So the way we're addressing that now is we're giving everyone far smaller portions. But say, often we get people that really want to eat a lot. We then go round with all the food again and we provide, in seconds, for anyone that wants it. And that has cut down drastically on our food waste because people are choosing what they want to eat, not just being presented with a plate of food.


Daniel Hartz: Right. One question that I have, I think, which I'm not sure if you if you encounter this, but when supermarkets sell such  inexpensive food, how would you respond to someone who says that they would rather just buy fresh food than use leftovers?


Rosalind Rathouse: Well, I would say what one would have to tell them. I think that's why it's so important to have the background to understanding sustainability because if they actually were to see a food mountain and they were to know what the waste, the havoc that waste food is causing and the damage it's causing to the environment, I think they would then be motivated to try and not waste food.


And I think you have to give them a very good reason for it. That's why I think that understanding sustainability is very important, not just giving people rules and saying you must not waste food. But they're not going to understand the implications of, say, as someone said last night, when you throw some food away, say that people throw an apple away, they just think they're holding an apple in their hand and they think “it’s just one apple, I’ll throw it away.”


But they haven't thought about what has gone into producing the apple in the first place, the water that's being used, the labor and all that sort of thing. And then they're not thinking what it's going to do to the environment when they do throw it away. But that is, in the end, perhaps going to be producing methane.


Daniel Hartz: Yeah, it's true. And do you think that people can save money by being more sustainable and buy with less food?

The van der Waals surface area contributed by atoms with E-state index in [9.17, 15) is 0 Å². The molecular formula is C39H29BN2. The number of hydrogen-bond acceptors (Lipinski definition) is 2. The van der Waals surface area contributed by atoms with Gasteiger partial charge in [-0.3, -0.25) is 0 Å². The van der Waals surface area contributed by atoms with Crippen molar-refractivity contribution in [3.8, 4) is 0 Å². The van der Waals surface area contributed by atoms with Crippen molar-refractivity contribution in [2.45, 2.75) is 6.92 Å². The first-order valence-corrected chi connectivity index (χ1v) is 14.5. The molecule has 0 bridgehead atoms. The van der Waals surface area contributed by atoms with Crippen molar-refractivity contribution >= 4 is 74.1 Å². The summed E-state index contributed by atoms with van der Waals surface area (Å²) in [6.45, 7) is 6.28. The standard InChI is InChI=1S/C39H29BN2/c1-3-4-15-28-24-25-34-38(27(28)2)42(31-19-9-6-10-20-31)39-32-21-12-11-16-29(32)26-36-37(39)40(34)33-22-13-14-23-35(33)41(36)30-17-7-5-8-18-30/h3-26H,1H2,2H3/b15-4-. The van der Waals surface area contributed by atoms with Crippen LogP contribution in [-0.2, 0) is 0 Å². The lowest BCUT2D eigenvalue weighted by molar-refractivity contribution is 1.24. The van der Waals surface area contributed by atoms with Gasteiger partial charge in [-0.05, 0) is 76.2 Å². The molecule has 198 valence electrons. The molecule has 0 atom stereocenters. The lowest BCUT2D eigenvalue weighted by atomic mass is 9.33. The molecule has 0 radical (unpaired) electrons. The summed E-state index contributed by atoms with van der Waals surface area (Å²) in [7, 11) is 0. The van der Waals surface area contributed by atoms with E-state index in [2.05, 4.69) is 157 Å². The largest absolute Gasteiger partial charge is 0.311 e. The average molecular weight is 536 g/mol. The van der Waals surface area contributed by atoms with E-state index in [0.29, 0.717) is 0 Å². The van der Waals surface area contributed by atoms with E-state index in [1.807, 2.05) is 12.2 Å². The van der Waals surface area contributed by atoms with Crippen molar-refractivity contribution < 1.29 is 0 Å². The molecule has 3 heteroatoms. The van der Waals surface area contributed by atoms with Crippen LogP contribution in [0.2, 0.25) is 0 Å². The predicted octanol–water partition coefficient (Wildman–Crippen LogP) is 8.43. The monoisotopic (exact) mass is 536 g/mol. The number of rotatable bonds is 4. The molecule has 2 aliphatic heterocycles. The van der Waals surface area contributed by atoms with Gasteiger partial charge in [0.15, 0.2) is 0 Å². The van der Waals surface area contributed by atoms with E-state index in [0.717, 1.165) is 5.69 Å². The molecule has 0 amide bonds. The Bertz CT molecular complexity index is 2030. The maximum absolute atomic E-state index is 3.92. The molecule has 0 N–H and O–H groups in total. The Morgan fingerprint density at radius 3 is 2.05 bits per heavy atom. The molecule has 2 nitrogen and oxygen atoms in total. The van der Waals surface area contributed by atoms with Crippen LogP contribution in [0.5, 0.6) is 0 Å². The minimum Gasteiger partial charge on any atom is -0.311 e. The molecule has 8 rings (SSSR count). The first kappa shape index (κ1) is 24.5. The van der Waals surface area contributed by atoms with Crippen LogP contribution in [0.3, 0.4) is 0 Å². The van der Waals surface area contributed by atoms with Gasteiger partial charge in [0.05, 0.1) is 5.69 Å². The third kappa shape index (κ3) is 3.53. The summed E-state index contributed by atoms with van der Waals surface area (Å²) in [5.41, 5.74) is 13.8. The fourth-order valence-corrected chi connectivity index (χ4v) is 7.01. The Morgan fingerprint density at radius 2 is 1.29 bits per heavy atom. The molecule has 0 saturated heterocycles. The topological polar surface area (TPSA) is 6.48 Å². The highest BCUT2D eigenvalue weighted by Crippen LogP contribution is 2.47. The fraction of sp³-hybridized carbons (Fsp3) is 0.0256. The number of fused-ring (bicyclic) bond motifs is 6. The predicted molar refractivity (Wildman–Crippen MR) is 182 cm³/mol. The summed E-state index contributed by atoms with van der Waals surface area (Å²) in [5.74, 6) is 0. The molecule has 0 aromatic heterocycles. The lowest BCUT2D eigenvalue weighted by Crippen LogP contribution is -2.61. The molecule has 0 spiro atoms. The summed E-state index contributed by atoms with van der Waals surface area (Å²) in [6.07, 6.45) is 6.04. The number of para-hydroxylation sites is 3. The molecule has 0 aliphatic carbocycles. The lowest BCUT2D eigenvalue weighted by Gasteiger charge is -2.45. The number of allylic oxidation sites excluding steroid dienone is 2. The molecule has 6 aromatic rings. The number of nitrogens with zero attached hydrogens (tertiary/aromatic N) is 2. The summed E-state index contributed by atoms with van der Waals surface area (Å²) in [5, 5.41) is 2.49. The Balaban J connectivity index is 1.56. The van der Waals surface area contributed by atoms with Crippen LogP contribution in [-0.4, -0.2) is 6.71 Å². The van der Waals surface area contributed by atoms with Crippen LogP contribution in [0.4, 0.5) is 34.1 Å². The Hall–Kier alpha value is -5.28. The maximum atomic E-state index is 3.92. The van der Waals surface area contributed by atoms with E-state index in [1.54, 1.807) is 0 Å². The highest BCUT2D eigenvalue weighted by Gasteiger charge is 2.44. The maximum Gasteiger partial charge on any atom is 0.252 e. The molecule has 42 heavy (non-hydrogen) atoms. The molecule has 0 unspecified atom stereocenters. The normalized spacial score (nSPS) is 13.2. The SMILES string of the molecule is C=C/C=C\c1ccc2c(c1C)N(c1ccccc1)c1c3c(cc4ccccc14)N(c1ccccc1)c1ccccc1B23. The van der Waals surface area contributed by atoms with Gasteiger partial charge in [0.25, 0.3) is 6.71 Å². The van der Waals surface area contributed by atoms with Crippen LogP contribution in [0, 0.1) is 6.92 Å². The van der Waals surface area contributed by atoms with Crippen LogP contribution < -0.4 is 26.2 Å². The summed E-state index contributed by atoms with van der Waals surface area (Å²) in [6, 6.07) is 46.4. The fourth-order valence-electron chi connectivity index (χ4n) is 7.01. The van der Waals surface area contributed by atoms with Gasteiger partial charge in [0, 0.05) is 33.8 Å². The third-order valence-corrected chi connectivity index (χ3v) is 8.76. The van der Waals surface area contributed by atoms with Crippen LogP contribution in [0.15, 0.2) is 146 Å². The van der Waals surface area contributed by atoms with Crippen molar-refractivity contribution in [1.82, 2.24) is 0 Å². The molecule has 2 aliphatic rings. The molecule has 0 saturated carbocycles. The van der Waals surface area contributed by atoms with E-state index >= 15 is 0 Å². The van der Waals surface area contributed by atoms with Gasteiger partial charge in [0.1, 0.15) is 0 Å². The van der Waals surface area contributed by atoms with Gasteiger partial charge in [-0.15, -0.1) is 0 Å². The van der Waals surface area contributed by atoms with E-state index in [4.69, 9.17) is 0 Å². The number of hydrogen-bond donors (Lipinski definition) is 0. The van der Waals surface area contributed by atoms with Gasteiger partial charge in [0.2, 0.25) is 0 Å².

Rosalind Rathouse: Oh,yes! I saw something that said if people at home really were careful with their waste in a week, they would be able to produce seven extra meals a week if they were clever with the way they used leftover food.  That's an enormous number of meals. I don't know. That's a figure that I have just seen bandied around.


But if you think about what people throw away, for example, as I say, take something simple like bread and milk, well, you straightaway got a meal instead of throwing six slices of bread away and half a liter of milk. 


You've straight away got a bread and butter pudding, throwing a bit of leftover cheese or salami or chorizo or bacon into it that's lying around in the fridge, you've created a meal. If you go through your fridge with all the leftovers and manky vegetables and things like that and you use them, you're going to have a wonderful soup. So you've already just done simple things like two meals extra a week.


Daniel Hartz: Yeah, I think it makes sense. Oftentimes sustainability is really about removing or rather optimizing waste.


Rosalind Rathouse: Totally.. I mean, think if you have a roast one night, you've got a few slices of loose leftover, mince it, fry it with some onions, add a few veg to it--flinging things with vegetables is also a secret--and mix some potatoes, you've got a great sort of pie of some sort. Again, that's your third meal--very, very easy.